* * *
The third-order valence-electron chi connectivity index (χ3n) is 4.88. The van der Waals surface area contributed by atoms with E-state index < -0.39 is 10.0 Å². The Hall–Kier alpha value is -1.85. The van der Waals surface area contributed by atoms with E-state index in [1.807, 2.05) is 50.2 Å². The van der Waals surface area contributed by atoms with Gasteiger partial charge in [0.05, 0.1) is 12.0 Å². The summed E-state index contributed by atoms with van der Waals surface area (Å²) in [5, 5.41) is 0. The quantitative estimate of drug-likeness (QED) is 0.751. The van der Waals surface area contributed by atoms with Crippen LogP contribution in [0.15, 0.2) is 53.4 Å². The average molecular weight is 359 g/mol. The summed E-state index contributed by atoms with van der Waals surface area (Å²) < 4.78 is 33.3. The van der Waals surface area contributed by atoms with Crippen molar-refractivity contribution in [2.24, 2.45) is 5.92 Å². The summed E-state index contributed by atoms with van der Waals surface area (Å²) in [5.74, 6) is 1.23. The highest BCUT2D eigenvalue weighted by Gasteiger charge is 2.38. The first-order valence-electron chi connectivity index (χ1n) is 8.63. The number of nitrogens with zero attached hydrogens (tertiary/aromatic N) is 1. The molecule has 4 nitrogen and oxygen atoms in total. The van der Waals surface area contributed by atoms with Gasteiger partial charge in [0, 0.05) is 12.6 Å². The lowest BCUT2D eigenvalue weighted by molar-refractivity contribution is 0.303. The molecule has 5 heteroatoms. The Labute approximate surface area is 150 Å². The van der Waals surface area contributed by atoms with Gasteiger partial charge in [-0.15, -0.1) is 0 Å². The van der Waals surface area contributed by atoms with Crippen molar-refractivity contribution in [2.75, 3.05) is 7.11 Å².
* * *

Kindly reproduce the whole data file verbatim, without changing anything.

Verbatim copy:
The third-order valence-electron chi connectivity index (χ3n) is 4.88. The van der Waals surface area contributed by atoms with E-state index < -0.39 is 10.0 Å². The Hall–Kier alpha value is -1.85. The van der Waals surface area contributed by atoms with E-state index in [1.807, 2.05) is 50.2 Å². The van der Waals surface area contributed by atoms with Gasteiger partial charge in [0.05, 0.1) is 12.0 Å². The summed E-state index contributed by atoms with van der Waals surface area (Å²) in [5, 5.41) is 0. The quantitative estimate of drug-likeness (QED) is 0.751. The van der Waals surface area contributed by atoms with Crippen LogP contribution in [0.15, 0.2) is 53.4 Å². The average molecular weight is 359 g/mol. The summed E-state index contributed by atoms with van der Waals surface area (Å²) < 4.78 is 33.3. The van der Waals surface area contributed by atoms with Crippen molar-refractivity contribution in [2.24, 2.45) is 5.92 Å². The summed E-state index contributed by atoms with van der Waals surface area (Å²) in [5.74, 6) is 1.23. The highest BCUT2D eigenvalue weighted by Gasteiger charge is 2.38. The first-order valence-electron chi connectivity index (χ1n) is 8.63. The number of nitrogens with zero attached hydrogens (tertiary/aromatic N) is 1. The molecule has 4 nitrogen and oxygen atoms in total. The van der Waals surface area contributed by atoms with Gasteiger partial charge in [0, 0.05) is 12.6 Å². The lowest BCUT2D eigenvalue weighted by molar-refractivity contribution is 0.303. The molecule has 5 heteroatoms. The Labute approximate surface area is 150 Å². The van der Waals surface area contributed by atoms with Gasteiger partial charge in [-0.15, -0.1) is 0 Å². The van der Waals surface area contributed by atoms with Crippen molar-refractivity contribution in [2.75, 3.05) is 7.11 Å².